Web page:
And in the dust be equal made

Christine Richard 8George Orwell famously wrote in his book, Animal Farm, ‘All animals are equal but some are more equal than others.’ We can apply this to human beings too.

During my long parallel careers in Education and Politics I have constantly sought, and sometimes achieved equality of opportunity, particularly in Education – Politics is another matter.

I have attempted to recognise and support good leadership. Indeed, I have been a leader myself. In 1989 I was elected by a majority of one in a group of 23 as leader of the Opposition on the City of Edinburgh District Council. During my first year in the job I treated all my colleagues, including those who were initially against me as if they supported me. This led to some interesting situations but in the end it worked. By the end of the first year we had become a cohesive group and at the next election we won 40% of the vote, thus depriving the party in office at the time of its overall majority. We used the diverse talents of the members to good effect.

As many readers know (and I have referred to it before and already in this article) I worked simultaneously as a College Lecturer in Business Studies and became a Senior Manager as well as setting up a Training Needs Analysis programme to market colleges to the business community. Not all students had equal ability but I tried to ensure equal opportunities to learn were there for all those who wanted to learn. Also I encouraged them to help each other. Even in our ‘wired world’ when education is increasingly carried out remotely I still believe human impact leads to more equal results.

Staying with Education, my final full-time job in education was a year spent running and updating a childcare centre in a deprived area of Edinburgh. We looked after 200 families with babies from six weeks, through pre-school and breakfast and after-school clubs in seven locations. Many families received financial help from the Council. Our turnover was around £1 million with much of the expenditure going on staffing costs and rent. I put in place what seemed to the existing staff radical changes. These included children sitting round a table for meals eating with proper cutlery and helping each other. Also I encouraged the children to suggest food they wanted to try and where safe and appropriate to help to prepare it. For example the after-school clubs really enjoyed doing this.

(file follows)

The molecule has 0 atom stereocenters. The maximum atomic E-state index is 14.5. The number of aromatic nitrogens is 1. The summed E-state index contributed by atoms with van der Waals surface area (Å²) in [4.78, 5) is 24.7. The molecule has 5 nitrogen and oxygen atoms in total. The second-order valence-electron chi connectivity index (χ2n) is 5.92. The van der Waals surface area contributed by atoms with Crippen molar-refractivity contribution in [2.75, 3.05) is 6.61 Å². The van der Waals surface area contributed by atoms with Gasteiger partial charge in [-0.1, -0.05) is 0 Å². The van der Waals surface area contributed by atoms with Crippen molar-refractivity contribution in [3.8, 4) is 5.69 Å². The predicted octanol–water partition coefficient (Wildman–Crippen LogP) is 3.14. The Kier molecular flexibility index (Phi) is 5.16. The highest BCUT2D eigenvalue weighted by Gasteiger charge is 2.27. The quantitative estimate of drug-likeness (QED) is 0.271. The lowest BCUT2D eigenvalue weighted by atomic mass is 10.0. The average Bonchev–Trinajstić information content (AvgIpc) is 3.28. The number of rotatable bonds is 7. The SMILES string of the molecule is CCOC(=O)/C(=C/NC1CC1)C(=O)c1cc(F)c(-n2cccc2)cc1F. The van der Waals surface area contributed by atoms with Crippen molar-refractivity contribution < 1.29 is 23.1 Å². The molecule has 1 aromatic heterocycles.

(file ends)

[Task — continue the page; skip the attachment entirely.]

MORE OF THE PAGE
I could write reams about this but it is probably enough to give one more example of equality. I introduced a proper Graduation Ceremony for children going up to Primary School. The children chose the theme which was a Pirate Ship. So staff, children and the man who drove the mini-bus (known as Poppa) set to work to build a pirate ship from wood and cardboard, all painted which was great fun. We even had a plank and I got sponsored scrolls printed. All of us dressed as pirates – not my best fashion look! With the children on board the staff read out their names and guided them safely down the plank where I stood at the bottom and capped them all. This was a great success and we got a couple of parents to join the board as a direct result.

Turning to the world stage it is evident that we have the diversity but what about equality? We still have rich and poor, privileged and in many parts of the world families who don’t even have enough to eat. Politicians increasingly have increasing power but decreasing respect from the public Bankers appear to have earned the ‘bad boys’ (and maybe a very few girls) along with the Captains of Industry. Many people see the Monarchy and the unreformed House of Lords as sitting at the top of the population.

So we may fairly conclude for human beings equality is not universal except none of us lives for ever. The poet James Shirley, summed it up in a poem which he wrote in 1559:

‘The glories of our blood and state
Are shadows, not substantial things
There is no armour against fate
Death lays his icy hand on kings;
Sceptre and crown must tumble down
And in the dust be equal made
With poor crooked scythe and spade.

Gloomy, but true!.

Finally, what about the worlds of animals and birds? Can we see equality and/or diversity there ?Do we communicate with them using speech as well as touch? How do they treat each other within their own species as well as others. I think we would all recognise the herd instinct present in many mammals and birds. Invariably there is a leader of the pack or flock. Species fight each other, whether for food or by instinct.

I have been very fortunate in the many great encounters I have had, and still have, with animals, especially horses where I have done healing and, yes, they do understand. I was going to end with a true story about my encounter in the African bush with a mother and baby elephant which I will remember all my life. But rather than subject readers (if you are still with me) to a detailed account I will just say having a baby elephant’s trunk coiled round my neck and rubbing against my face on his/her mum’s instructions confirmed my view that all creatures human and animal could be said to be born equal as well as being as diverse as the weather!

2 Comments on And in the dust be equal made

  1. Good article Christine. I particularly liked the ‘radical changes’ you made at the childcare centre: ‘children sitting round a table for meals eating with proper cutlery’! We may not be as equal as we would want but having respect for another human being should be fundamental, sadly we know it isn’t.

  2. Lovely article Christine with so many touching stories, human and animal alike :()

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